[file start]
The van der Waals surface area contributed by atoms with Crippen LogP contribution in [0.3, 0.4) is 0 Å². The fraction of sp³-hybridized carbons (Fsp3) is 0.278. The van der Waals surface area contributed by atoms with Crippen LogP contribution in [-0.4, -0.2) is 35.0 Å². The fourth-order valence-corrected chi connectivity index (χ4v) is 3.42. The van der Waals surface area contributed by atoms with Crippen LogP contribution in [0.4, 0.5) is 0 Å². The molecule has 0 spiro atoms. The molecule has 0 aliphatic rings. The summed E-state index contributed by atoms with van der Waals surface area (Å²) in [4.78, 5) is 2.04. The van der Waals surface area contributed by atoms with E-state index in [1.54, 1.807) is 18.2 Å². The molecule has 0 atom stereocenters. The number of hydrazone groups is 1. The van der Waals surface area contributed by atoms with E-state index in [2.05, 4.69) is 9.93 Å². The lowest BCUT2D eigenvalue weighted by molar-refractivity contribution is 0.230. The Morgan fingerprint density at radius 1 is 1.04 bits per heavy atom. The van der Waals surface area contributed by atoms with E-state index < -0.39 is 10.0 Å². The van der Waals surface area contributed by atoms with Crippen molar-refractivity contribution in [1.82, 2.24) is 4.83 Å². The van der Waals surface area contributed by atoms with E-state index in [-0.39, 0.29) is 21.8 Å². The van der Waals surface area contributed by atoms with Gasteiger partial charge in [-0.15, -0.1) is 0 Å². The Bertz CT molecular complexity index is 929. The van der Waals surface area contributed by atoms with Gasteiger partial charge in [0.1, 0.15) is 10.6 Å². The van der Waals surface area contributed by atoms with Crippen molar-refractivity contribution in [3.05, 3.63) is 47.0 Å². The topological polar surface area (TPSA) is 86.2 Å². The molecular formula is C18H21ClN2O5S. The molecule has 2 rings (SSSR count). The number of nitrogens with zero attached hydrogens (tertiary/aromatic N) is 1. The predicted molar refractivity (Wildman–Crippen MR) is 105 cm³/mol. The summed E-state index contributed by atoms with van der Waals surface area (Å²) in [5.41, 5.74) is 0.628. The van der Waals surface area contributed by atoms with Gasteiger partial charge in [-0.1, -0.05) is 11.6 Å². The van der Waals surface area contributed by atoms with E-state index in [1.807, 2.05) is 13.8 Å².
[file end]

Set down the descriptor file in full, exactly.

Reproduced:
The van der Waals surface area contributed by atoms with Crippen LogP contribution in [0.3, 0.4) is 0 Å². The fraction of sp³-hybridized carbons (Fsp3) is 0.278. The van der Waals surface area contributed by atoms with Crippen LogP contribution in [-0.4, -0.2) is 35.0 Å². The fourth-order valence-corrected chi connectivity index (χ4v) is 3.42. The van der Waals surface area contributed by atoms with Crippen LogP contribution in [0.4, 0.5) is 0 Å². The molecule has 0 spiro atoms. The molecule has 0 aliphatic rings. The summed E-state index contributed by atoms with van der Waals surface area (Å²) in [4.78, 5) is 2.04. The van der Waals surface area contributed by atoms with E-state index in [1.54, 1.807) is 18.2 Å². The molecule has 0 atom stereocenters. The number of hydrazone groups is 1. The van der Waals surface area contributed by atoms with E-state index in [2.05, 4.69) is 9.93 Å². The lowest BCUT2D eigenvalue weighted by molar-refractivity contribution is 0.230. The Morgan fingerprint density at radius 1 is 1.04 bits per heavy atom. The van der Waals surface area contributed by atoms with E-state index < -0.39 is 10.0 Å². The van der Waals surface area contributed by atoms with Crippen molar-refractivity contribution in [1.82, 2.24) is 4.83 Å². The van der Waals surface area contributed by atoms with E-state index in [-0.39, 0.29) is 21.8 Å². The van der Waals surface area contributed by atoms with Gasteiger partial charge in [-0.15, -0.1) is 0 Å². The Bertz CT molecular complexity index is 929. The van der Waals surface area contributed by atoms with Gasteiger partial charge in [0.1, 0.15) is 10.6 Å². The van der Waals surface area contributed by atoms with Crippen molar-refractivity contribution in [3.05, 3.63) is 47.0 Å². The topological polar surface area (TPSA) is 86.2 Å². The molecular formula is C18H21ClN2O5S. The molecule has 2 rings (SSSR count). The number of nitrogens with zero attached hydrogens (tertiary/aromatic N) is 1. The predicted molar refractivity (Wildman–Crippen MR) is 105 cm³/mol. The summed E-state index contributed by atoms with van der Waals surface area (Å²) in [5.41, 5.74) is 0.628. The van der Waals surface area contributed by atoms with Gasteiger partial charge in [-0.1, -0.05) is 11.6 Å². The van der Waals surface area contributed by atoms with E-state index in [1.807, 2.05) is 13.8 Å².